The main naysayer was Robert Park, who likely came off to audience members as a legitimate voice in the discussion, though I’m not sure if the contradictions and unanswered accusations were picked up by said audience. Such as Park mentioning something to the effect that “if these guys want to question whether there is Cold Fusion then let ‘em, I wouldn’t want to spend my life that way.” Yet he comes off as someone who has spent a good chunk of life engaged in trying to refute Cold Fusion, appearing in public as a naysayer, rather than residing in private to actually read the reports on CF results, something he’s apparently refused to do.

I should mention also, that the film carried a fairly heavy emotional sadness to it, mainly in respect to Martin Fleischmann; the abuse he had taken all those years in the field of his chosen livelihood, to the abuse he was now taking with Parkinsons. And of course the recent passing cements this sadness in further.

Besides Edmund, the film really shines with both James Martinez and the young high school aged Eric Gobal. These were two important figures in the film as James represented the current activism/advocate excitement of the Cold Fusion community, while Eric showed strong hope and added excitement as one who had already begun carrying the torch that Martin Fleischmann had handed off.

These two filled in some of the gap that the film left out from the absence of covering the very exciting current Cold Fusion scene, with various new companies and recent developments of LENR (just to add, a brief text update of Andrea Rossi was included at the very end). Much of which, as the filmmakers mentioned at the end of Q and A, could’ve meant at least an extra half hour tacked onto the film, and they questioned whether anyone would want to sit through more. But I believe viewers would gladly enjoy the exciting developments that Martin strongly helped inspire. And with civilization currently suffering so, any strong potential hope I feel could have been worth it; revealing just how far this has in fact currently come, and the closer than ever potential it now has to actually save the planet.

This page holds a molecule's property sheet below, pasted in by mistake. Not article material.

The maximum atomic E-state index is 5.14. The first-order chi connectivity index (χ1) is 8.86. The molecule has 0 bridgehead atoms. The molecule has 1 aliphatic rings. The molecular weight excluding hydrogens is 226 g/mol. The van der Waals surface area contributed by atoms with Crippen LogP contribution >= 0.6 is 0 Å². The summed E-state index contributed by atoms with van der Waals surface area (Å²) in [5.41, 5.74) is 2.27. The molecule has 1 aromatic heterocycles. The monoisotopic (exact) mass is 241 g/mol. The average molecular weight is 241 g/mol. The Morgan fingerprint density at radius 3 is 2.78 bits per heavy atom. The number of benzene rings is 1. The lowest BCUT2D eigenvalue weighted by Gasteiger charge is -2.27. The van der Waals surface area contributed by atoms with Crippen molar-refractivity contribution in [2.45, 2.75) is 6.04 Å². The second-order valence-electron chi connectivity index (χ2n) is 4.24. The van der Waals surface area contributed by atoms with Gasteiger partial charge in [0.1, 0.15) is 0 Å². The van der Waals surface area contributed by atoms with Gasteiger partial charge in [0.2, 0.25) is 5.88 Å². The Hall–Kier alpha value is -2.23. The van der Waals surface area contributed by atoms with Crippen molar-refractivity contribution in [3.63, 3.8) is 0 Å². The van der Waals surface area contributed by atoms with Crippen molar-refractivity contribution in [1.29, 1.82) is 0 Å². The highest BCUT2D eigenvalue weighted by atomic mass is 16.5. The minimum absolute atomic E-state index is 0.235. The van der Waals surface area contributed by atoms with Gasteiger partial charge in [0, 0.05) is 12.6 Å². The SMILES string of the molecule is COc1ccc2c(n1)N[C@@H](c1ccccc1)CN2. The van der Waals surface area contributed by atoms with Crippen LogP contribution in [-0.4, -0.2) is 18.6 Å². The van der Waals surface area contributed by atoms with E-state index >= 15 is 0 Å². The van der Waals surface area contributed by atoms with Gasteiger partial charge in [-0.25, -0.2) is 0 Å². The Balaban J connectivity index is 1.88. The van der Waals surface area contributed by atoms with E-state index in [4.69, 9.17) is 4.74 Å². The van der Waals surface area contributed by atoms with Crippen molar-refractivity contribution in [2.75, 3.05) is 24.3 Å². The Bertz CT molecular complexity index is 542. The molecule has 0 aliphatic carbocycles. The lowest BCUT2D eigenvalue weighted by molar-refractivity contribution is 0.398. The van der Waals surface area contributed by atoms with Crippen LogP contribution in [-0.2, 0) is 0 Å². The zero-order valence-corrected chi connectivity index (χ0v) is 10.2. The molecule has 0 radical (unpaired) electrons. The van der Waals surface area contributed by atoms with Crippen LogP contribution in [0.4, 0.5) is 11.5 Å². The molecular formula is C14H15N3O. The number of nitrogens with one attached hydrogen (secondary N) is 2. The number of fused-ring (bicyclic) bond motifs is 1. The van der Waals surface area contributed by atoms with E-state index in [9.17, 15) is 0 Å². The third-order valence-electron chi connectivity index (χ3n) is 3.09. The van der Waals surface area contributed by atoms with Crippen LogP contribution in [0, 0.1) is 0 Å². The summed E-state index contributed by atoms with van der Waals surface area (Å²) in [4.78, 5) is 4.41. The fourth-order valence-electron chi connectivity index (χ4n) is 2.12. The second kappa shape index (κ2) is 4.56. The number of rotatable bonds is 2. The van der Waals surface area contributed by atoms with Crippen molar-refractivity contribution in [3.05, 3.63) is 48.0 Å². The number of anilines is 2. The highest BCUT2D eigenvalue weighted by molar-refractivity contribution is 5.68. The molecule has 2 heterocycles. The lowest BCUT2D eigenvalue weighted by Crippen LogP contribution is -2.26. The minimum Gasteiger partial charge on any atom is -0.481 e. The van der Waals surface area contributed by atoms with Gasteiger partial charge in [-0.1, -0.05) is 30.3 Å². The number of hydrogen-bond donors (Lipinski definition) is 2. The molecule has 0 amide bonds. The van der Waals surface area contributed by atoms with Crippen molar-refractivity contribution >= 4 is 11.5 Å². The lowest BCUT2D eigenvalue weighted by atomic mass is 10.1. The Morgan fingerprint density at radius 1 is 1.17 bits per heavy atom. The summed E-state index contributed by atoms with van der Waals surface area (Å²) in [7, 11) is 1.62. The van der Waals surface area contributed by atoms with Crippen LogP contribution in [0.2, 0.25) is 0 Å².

Nevertheless, as those will be some of the criticisms made, the main take away is a very engaging, very well made film (and now an “award winning” film meaning greater exposure), which included important figures as ground, and a much larger platform for further discussion. The reaction to the film overall seemed positive, though many questions I felt still hung in the air for many audience members.

I handed out ColdFusionNow stickers at the end of the screening, and unloaded several of the brand new ColdFusionNow T-shirts featuring Pons and Fleischmann at the after party screening.

Where will The Believers be showing in the future? Can you get a copy? They are awaiting word on more festivals, as well as seeing what distribution deals arise. By early next year they are looking for the film to be available for purchase. We’ll keep posted.